June 24, 2011

A Walk in the Woods: The Shapes of Leaves

When I go for my walks through the woods adjacent to my home, I spend a lot of my time looking down, paying attention to the shapes and colors and textures of low-growing things: plants, mosses and lichens, fungi. A couple of weeks ago I decided to document some of my favorite leaf shapes, shapes of plants I can't identify except for one. The charming mass of almost cartoonishly bulbous three part leaves above are my favorites, and I look out for them each spring; they simply make me happy.

There is so much variation within a three part pattern, from the first plant to this, and even within the growth pattern of the same plant, as the leaf adds complexity as it grows.

This is bunchberry, a low growing form of dogwood that carpets the path in one area of the woods. The leaves grow by fours or sixes from a perfect center, whorling their points in a circle. The white "petals" of the flowers are actually bracts, a specialized leaf, and the flower is the small round mass at their center.

I also love these leaves, rising from a center, and displaying a kind of corrugated folding which catches the light in vertical and horizontal movements. Last year I tried to watch out for flowers that might emerge from the leaves, but never saw any.

Three leaves attach to the end of a stem, and their edges are serrated so finely that it seems a frothy mass.

This plant rises above the ground. I find its new leaves, softly and delicately folded, with a lighter and cooler color than the older leaves, so poignant. They give a sense of the tender vulnerability of new life, wherever it emerges.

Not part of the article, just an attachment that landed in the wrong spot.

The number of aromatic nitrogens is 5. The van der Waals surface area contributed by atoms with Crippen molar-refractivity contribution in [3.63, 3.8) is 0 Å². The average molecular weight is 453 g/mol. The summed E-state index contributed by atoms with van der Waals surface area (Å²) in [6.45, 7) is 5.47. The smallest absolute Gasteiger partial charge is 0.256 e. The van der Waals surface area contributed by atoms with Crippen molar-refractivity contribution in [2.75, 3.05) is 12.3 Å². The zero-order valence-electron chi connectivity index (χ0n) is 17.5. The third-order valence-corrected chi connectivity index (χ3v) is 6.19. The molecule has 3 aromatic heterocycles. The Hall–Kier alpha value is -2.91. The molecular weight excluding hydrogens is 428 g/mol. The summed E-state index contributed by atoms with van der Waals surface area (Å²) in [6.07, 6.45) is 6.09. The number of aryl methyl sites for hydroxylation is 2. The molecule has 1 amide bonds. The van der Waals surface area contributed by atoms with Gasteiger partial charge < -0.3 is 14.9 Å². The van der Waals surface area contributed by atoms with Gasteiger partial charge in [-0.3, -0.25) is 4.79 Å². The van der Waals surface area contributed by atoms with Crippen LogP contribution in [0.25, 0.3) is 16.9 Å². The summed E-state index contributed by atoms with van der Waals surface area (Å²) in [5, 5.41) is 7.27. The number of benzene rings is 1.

1. Nice leaf shapes! Want some names? Top is Hepatica, one of the earliest of spring ephemerals. Next is Prenanthes, in the Aster family, common name Gall-of-the-Earth. Then lovely Bunchberry, then one of my favorite sedges, Plantain-leaved Sedge, an early blooming indicator of rich woods. Then Herb Robert, and I don't know the bottom plant but wonder if it's one of the viburnums.

  2. thanks so much, Susan, for the ID's. Wonderful names, "gall-of-the-earth" and "Herb Robert". You write that Plaintain-leaved sedge is an early bloomer; I'll have to watch out for the flower spikes very early next year.

  3. Yes, that is quite a pretty sedge in bloom at the same time as spring beauty and squirrel corn.

  4. I grow that sedge and love it. It does not flower but, like a grass, gets an inflorescence. They look like just like a grass does when it is in "flower." I was actually just pulling off the inflorescence to keep the sedge from seeding so much. Doesn't the texture remind you of silk?